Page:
... is natural to suppose that Ralegh's Irish campaigns were concerned with his sudden rise at Court. Thenceforward he was a high authority on Irish policy. His Irish experience continued to be the sheet-anchor of his ascendency with the Queen. Naunton's tale, too, is supported by evidence from the Hatfield and the Irish State papers of Ralegh's disposition to form and push Irish plans of his own, and of Grey's keen jealousy of the habit. Burleigh on January 1, 1582, ...
— Sir Walter Ralegh - A Biography • William Stebbing

... to maintain a peaceful attitude, as well as to insist on his giving up all measures of aggression or further conquest. This influence is indisputable. It is based, not only on the material and moral ascendency of England, but also on the subsidies for which Shere Ali is indebted to her. Such being the case, we see in this assurance a real guarantee for the maintenance ...
— Indian Frontier Policy • General Sir John Ayde

... Its members were not limited to religious offices; they formed an order comprising many occupations and professions. They were distributed all over the country, possessing exclusively the means of reading and writing, and the whole stock of medical and scientific knowledge. Their ascendency, both direct and indirect, over the minds of the people was immense, for they prescribed that minute religious ritual under which the life of every Egyptian, not excepting ...
— History of Education • Levi Seeley

... conduct of Columbus on this occasion. The dignity and affability of his manners, his surprising knowledge and experience in naval affairs, his unwearied and minute attention to the duties of his command, gave him a great ascendency over the minds of his men, and inspired that degree of confidence which would have maintained his authority in almost any circumstances. But here, from the nature of the undertaking, every man had leisure to feed his imagination with the gloominess and uncertainty of ...
— The Columbiad • Joel Barlow

... 1744, Swift in 1745. During their last years there were signs that the literary modes of the epoch of Queen Anne, which had maintained their ascendency so long, were rapidly losing their hold on the popular mind. A new literary period was about to open wherein new literary ideals and new models would prevail. Satire, in common with literature as a whole, felt the influence of the transitional era. As we have seen, it concerned itself largely ...
— English Satires • Various

... old Herresford's valet, who had been away for a long holiday—the first for many years. Trimmer was a power for good and evil—some said a greater power than Herresford himself, over whom he had gained a mental ascendency. ...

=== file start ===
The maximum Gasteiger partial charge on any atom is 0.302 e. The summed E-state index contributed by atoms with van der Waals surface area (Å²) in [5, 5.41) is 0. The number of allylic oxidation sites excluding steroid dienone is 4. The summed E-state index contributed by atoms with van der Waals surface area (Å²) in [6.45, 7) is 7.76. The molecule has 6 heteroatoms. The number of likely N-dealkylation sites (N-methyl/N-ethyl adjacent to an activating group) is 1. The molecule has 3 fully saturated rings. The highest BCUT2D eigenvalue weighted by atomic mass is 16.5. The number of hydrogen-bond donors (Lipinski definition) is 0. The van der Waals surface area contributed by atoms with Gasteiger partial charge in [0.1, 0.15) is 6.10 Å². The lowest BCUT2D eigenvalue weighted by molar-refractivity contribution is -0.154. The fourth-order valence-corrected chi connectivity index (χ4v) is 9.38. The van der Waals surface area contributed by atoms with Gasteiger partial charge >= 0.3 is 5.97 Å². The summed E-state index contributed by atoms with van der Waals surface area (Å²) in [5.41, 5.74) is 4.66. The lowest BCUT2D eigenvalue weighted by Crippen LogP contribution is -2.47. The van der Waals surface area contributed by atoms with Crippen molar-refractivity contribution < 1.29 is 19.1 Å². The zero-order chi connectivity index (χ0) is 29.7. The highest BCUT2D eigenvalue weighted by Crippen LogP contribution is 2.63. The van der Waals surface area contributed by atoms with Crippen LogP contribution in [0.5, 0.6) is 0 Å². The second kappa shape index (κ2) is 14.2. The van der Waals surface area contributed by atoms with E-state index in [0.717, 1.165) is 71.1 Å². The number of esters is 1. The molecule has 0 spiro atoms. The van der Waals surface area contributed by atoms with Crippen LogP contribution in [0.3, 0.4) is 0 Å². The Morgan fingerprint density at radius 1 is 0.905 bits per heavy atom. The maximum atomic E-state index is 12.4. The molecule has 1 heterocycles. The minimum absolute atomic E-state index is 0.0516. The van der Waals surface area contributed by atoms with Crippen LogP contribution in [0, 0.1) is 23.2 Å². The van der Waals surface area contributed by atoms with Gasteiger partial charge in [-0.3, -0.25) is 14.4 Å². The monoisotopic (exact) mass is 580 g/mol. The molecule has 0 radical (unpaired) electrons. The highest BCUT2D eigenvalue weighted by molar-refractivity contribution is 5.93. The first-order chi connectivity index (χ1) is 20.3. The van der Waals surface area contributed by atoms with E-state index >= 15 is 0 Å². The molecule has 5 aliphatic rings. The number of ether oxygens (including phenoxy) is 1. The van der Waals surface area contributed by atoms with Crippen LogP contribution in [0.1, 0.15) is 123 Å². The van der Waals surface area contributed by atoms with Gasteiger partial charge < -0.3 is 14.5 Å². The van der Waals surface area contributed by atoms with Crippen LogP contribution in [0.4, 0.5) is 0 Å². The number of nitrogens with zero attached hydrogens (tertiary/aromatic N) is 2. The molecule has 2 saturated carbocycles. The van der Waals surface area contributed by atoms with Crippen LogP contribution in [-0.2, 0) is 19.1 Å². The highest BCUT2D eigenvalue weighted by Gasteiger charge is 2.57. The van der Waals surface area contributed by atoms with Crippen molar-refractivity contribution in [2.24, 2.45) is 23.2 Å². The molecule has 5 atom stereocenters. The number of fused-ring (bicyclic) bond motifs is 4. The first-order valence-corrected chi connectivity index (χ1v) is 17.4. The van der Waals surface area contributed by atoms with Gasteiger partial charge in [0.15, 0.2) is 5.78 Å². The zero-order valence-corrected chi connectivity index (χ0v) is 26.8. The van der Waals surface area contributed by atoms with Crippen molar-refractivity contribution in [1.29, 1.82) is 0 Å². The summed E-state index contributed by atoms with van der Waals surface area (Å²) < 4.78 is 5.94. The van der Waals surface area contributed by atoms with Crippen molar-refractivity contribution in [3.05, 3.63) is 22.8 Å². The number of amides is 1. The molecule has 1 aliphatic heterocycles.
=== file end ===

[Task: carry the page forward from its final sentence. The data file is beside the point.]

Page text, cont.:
— The Scarlet Feather • Houghton Townley

... royal friends. All the luxury which wealth alone could procure, and the kindly influences of loving associates were brought to bear to speedily hasten the restoration of their Princess to her former health and spirits. Health was slowly but surely gaining the ascendency, but the spirits of heart and mind were not of that buoyant, external ...
— Within the Temple of Isis • Belle M. Wagner

... uncle's perseverance in the execution of a scheme so foreign to his faculties; and entreated him, for the love of God, to divert him from his purpose, either by arguments or authority; as, of all mankind, the knight alone had gained such an ascendency over his spirits, that he would listen to his ...
— The Adventures of Sir Launcelot Greaves • Tobias Smollett

... purple, and who was qualified to fill with honor a subordinate station, without aspiring to dispute the commands, or to shade the glories, of his sovereign and benefactor. After an obstinate, though secret struggle, the opposition of the favorite eunuchs submitted to the ascendency of the empress; and it was resolved that Julian, after celebrating his nuptials with Helena, sister of Constantius, should be appointed, with the title of Caesar, to reign over ...
— The History of The Decline and Fall of the Roman Empire - Volume 2 • Edward Gibbon

... illicit trading became so general and open as to be pseudo legitimate. Such a boom came as was never felt before under Protestant flags in tropical waters. The French, in spite of great exertions, were not yet able to rival the Dutch and English. These in fact had such an ascendency that when in 1663 Spain revived the asiento by a contract with two Genoese, the contractors must needs procure their slaves by arrangement with Dutch and English who delivered them at Curacao and Jamaica. ...
— American Negro Slavery - A Survey of the Supply, Employment and Control of Negro Labor as Determined by the Plantation Regime • Ulrich Bonnell Phillips

... went out through the British Islands that Australia offered great possibilities for emigrants. For twenty years the military and convicts were more numerous than the free settlers; but by the end of thirty years the latter were in the ascendency. In the year 1830, there were twenty-seven thousand convicts in the colony, and forty-nine ...